A senior crown prosecutor jailed for falsifying his expenses to claim for phantom journeys to court has been struck off the roll of solicitors. Eoin MacCarthy, a solicitor for 32 years, submitted claims for journeys from his home address in Devon to Bristol Crown Court over a six-and-a-half-year period, the Solicitors Disciplinary Tribunal heard. In total around £5,000 was claimed for 60 journeys that never happened.
He pleaded guilty to fraud in August 2017, accepting he had acted dishonesty and with the intention of making a gain for himself.
The tribunal heard tht MacCarthy had worked with the CPS for more than 20 years and that at his office all staff were entitled to sign off their own expenses.
His fraudulent claims came to light as a result of a routine audit: his conduct was 'easily discovered’, with claims made on dates when he was on annual leave. When confronted over the claims, MacCarthy immediately and readily admitted his wrongdoing and he was later dismissed for gross misconduct.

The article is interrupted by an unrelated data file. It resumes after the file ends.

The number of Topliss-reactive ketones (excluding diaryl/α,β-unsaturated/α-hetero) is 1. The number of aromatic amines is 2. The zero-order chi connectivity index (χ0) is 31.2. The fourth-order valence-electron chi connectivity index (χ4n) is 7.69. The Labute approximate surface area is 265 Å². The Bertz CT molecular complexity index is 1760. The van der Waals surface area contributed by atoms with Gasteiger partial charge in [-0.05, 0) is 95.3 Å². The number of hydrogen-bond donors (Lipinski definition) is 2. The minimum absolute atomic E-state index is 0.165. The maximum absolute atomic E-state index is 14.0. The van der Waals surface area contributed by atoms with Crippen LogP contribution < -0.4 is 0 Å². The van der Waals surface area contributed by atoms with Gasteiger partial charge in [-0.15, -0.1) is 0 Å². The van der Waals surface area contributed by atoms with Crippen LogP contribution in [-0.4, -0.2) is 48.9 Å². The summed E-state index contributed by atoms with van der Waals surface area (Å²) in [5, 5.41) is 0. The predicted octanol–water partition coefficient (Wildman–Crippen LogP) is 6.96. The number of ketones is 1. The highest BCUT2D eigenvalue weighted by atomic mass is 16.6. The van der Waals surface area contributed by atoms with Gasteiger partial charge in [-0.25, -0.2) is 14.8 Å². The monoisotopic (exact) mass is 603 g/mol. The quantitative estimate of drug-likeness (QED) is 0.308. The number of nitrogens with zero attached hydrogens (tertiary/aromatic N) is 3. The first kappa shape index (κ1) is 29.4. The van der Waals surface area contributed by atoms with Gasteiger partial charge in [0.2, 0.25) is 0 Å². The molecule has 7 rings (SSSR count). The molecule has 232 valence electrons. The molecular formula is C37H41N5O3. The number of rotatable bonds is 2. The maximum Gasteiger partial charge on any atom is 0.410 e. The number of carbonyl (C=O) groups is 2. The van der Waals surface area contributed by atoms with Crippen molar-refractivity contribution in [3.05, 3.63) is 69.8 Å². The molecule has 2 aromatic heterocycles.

The tribunal judgment said prison had been 'extremely difficult' for a solicitor ordinarily involved in the prosecution of serious ciminal offences. 'He was hugely embarrassed and remorseful of his criminal conduct, which had serious consequences for his career and had impact on his familial relationships. [MacCarthy] had not told his wife about the criminal proceedings, she only became aware when he called her from prison after being sentenced.'
The tribunal said given his position he was expected, even more than most solicitors, to conduct himself with probity, integrity and trustworthiness, adding: 'It was his role to prosecute criminal acts, no indulge in them himself'.
MacCarthy was struck off the roll and ordered to pay £1,600 in costs.